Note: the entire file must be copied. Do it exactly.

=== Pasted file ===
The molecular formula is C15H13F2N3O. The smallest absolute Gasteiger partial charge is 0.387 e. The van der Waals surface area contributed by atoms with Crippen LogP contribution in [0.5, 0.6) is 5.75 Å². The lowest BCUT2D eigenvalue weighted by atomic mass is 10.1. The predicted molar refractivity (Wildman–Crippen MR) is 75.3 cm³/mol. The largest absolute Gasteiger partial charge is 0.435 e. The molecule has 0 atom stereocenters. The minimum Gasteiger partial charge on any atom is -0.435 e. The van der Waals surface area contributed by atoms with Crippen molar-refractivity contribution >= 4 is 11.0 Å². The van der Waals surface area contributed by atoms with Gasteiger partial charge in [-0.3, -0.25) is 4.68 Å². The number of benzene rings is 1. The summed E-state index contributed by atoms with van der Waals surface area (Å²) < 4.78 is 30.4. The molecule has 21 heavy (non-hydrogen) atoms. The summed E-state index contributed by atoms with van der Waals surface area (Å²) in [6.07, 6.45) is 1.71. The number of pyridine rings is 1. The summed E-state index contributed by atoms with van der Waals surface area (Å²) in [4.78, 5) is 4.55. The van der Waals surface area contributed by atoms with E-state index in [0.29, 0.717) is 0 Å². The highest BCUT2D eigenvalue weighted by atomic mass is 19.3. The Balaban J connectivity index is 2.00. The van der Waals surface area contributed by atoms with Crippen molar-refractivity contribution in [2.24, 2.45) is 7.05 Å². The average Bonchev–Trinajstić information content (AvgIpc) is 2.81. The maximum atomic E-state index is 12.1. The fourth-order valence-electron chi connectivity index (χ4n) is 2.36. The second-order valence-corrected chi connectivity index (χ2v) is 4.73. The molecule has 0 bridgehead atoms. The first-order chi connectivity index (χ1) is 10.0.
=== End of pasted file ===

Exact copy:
The molecular formula is C15H13F2N3O. The smallest absolute Gasteiger partial charge is 0.387 e. The van der Waals surface area contributed by atoms with Crippen LogP contribution in [0.5, 0.6) is 5.75 Å². The lowest BCUT2D eigenvalue weighted by atomic mass is 10.1. The predicted molar refractivity (Wildman–Crippen MR) is 75.3 cm³/mol. The largest absolute Gasteiger partial charge is 0.435 e. The molecule has 0 atom stereocenters. The minimum Gasteiger partial charge on any atom is -0.435 e. The van der Waals surface area contributed by atoms with Crippen molar-refractivity contribution >= 4 is 11.0 Å². The van der Waals surface area contributed by atoms with Gasteiger partial charge in [-0.3, -0.25) is 4.68 Å². The number of benzene rings is 1. The summed E-state index contributed by atoms with van der Waals surface area (Å²) < 4.78 is 30.4. The molecule has 21 heavy (non-hydrogen) atoms. The summed E-state index contributed by atoms with van der Waals surface area (Å²) in [6.07, 6.45) is 1.71. The number of pyridine rings is 1. The summed E-state index contributed by atoms with van der Waals surface area (Å²) in [4.78, 5) is 4.55. The van der Waals surface area contributed by atoms with E-state index in [0.29, 0.717) is 0 Å². The highest BCUT2D eigenvalue weighted by atomic mass is 19.3. The Balaban J connectivity index is 2.00. The van der Waals surface area contributed by atoms with Crippen molar-refractivity contribution in [2.24, 2.45) is 7.05 Å². The average Bonchev–Trinajstić information content (AvgIpc) is 2.81. The maximum atomic E-state index is 12.1. The fourth-order valence-electron chi connectivity index (χ4n) is 2.36. The second-order valence-corrected chi connectivity index (χ2v) is 4.73. The molecule has 0 bridgehead atoms. The first-order chi connectivity index (χ1) is 10.0.